From my days at Northeastern University, I remember this building at 52 Hemenway Street as a tennis club. I would walk past it and think how it looked as if it had been picked up from a European city and dropped in Boston’s Fenway area. There was a good reason for this, although I didn’t know it at the time.
Also, I didn’t know that tennis was only its second incarnation, one that, along with its first purpose, has vanished into the city’s history. It started with horses.
The New Riding Club
A group of prominent Bostonians founded the New Riding Club in 1891 as a private riding stable adjacent to the Back Bay Fens with its convenient riding paths. You have probably walked on these paths and carriage ways going to and from a game at Fenway Park without ever thinking of horses, much less seeing one.
The club provided for the needs of its socially prominent equestrian members and their mounts. It offered facilities for stabling, feeding, exercising, shoeing, and grooming the horses, along with veterinary care. Members could take advantage of a riding ring, club rooms and changing rooms. The stone-fronted Neverslip Horse Shoe Co. stood conveniently adjacent to The New Riding Club on Caledonia Street (now Norway Street) during the 1890s.
The New Riding Club was one of three stables located near the Fens but is the only one still extant. These clubs must have been a boon to the elite and prominent families living in the Back Bay’s new row houses and mansions. Deed restrictions in what was then called the New Land prevented owners, with a few exceptions, from stabling horses in the public alleys behind their homes. The Back Bay Fens, newly created by Frederick Law Olmsted as part of the Emerald Necklace, gave them a place to ride and the new clubs offered stable facilities for their fine riding horses.
The Expert Riding Master
The club’s riding instructor, Henri Lucien de Bussigny was both famous and socially important. He came to the United States frin 1872.
A former French cavalry officer, M. de Bussigny trained at the École Spéciale Militaire de Saint-Cyr, the foremost French military academy. Napoleon Bonaparte founded the academy in Fontainebleau in 1802 and it is often referred to simply as Saint-Cyr. M.De bussigny also attended the even more rigorous military Cavalry School at Saumur with its elaborate exhibitions of dressage.
M. de Bussigny was a “first-rate horseman of the French classical style.” He authored several books on equitation.
The Riding Club Building
Boston Architect Willard T. Sears designed the building itself in the Tudor Revival Style after the commission was originally given to his firm of Cummings and Sears. It went up on a site previously occupied by a brick industrial building owned by the Boston Water Power Company. At that time, the area around Hemenway Street (then Parker Street) was part of the Gravelly Point cross dam/mill complex created by Uriah Cotting, an early entrepreneur.
Records say the building was completed in 1892 but it may still have been under construction three years later. Deed restrictions specified that no horse entrance be located on Parker Street (Hemenway Street). In 1895, the Riding Club’s members included Henry M. Whitney, a Robert Treat Paine (although not the signer of the Declaration of Independence), A. Lawrence Rotch, and Thomas Bailey Aldrich.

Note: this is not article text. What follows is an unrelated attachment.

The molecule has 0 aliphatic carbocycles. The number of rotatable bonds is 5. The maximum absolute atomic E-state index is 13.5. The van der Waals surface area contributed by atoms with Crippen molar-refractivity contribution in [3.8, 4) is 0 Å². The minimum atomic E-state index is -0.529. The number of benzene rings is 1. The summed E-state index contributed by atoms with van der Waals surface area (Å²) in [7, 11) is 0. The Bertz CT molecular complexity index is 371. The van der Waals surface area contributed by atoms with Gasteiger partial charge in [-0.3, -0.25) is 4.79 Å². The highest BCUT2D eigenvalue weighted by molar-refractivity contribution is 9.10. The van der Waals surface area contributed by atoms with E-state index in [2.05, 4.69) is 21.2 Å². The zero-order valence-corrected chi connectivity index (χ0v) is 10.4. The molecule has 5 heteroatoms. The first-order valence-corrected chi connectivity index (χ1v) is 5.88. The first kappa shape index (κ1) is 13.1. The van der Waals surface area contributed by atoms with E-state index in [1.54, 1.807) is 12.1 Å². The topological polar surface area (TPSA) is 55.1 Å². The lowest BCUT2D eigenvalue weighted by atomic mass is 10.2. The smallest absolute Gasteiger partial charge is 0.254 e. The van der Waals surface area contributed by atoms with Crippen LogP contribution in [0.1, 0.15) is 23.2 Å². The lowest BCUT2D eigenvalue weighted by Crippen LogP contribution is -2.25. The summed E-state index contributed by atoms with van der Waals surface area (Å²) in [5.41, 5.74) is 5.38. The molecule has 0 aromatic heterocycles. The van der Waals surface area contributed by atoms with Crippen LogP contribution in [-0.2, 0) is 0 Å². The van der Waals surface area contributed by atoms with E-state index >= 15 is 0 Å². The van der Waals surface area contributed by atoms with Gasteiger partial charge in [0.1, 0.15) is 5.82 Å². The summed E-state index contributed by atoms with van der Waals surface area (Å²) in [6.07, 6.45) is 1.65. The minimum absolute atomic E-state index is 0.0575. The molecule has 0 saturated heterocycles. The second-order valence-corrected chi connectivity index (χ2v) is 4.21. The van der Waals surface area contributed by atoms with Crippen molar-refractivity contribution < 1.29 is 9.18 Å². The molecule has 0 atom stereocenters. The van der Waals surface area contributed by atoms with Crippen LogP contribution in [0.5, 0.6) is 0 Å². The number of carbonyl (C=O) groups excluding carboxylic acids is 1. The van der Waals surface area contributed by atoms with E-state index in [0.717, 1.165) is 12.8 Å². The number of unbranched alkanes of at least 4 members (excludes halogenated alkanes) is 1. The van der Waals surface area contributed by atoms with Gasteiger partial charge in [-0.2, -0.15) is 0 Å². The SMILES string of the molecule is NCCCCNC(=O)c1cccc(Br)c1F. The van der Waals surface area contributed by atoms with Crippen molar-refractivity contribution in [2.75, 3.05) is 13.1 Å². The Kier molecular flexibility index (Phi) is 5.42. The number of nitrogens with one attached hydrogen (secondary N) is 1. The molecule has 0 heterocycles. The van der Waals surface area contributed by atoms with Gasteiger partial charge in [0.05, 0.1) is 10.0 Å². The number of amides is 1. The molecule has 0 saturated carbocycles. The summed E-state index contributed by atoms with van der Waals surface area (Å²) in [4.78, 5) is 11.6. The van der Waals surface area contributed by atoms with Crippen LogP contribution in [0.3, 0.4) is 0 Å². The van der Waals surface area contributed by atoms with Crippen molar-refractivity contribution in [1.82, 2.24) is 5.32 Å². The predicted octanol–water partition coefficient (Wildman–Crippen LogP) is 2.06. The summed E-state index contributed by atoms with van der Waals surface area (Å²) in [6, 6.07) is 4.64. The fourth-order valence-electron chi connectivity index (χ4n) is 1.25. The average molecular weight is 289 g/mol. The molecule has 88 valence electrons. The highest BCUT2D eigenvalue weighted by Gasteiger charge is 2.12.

A Golden Building Among the Bricks
Mr. Sears created a structure unlike anything else in the city and It has been called one of his finest designs. The New Riding Club building incorporates many Tudor Revival characteristics, including:
- One to two stories, often with an overhanging second story
- Use of natural materials
- Stone, brick, or stucco exteriors
- Half-timbered exterior walls with wooden beams often stained or painted dark brown to mimic the naturally aged darkened oak wood used in the Tudor era
- Asymmetrical forms
- Multiple gables and eaves which with irregular floor plans to mimic having been assembled and remodeled over time
- Tall, multi-pane windows, often leaded glass with diamond-shaped panes
- Use of arches including signature Tudor pointed arches on doorways and windows
- Steeply pitched roofs
- Shingled roofs
The three-story New Riding Club is made of stucco with tan brick on the ground floor and red brick round arches. Faux half-timbering dominates the many upper-floor gables.
On a sunny day, the building has a golden light that stands out from the dark red brick of the row houses and other residential buildings around it. A very large structure, especially for that neighborhood, The New Riding Club wraps around the corner of Hemenway Street onto Norway Street all the way to Stoneholm Street. It occupies almost the entire block.. Members would have had a short ride into the Back Bay Fens.
From Tennis to Condos
In 1934, the Badminton and Tennis Club bought the New Riding Club building, converting the riding ring to four cork badminton courts and two clay tennis courts. The Badminton and Tennis Club is affiliated with the Boston Tennis and Racquet Club which now has a Back Bay home at 939 Boylston St. that was built in 1902.
In 1985, developers renovated the former stables and tennis club into residences, an adaptive re-use of an historic building.
You might think the New Riding Club building is unusual and wander around it, looking for some indication of what it used to be but you will be disappointed. No plaque marks its history as the New Riding Club and Mr. Sears did not incorporate the club’s name into the building’s façade, as was often done in the nineteenth century.
The New Riding Club was added to the National Register of Historic Places in 1987.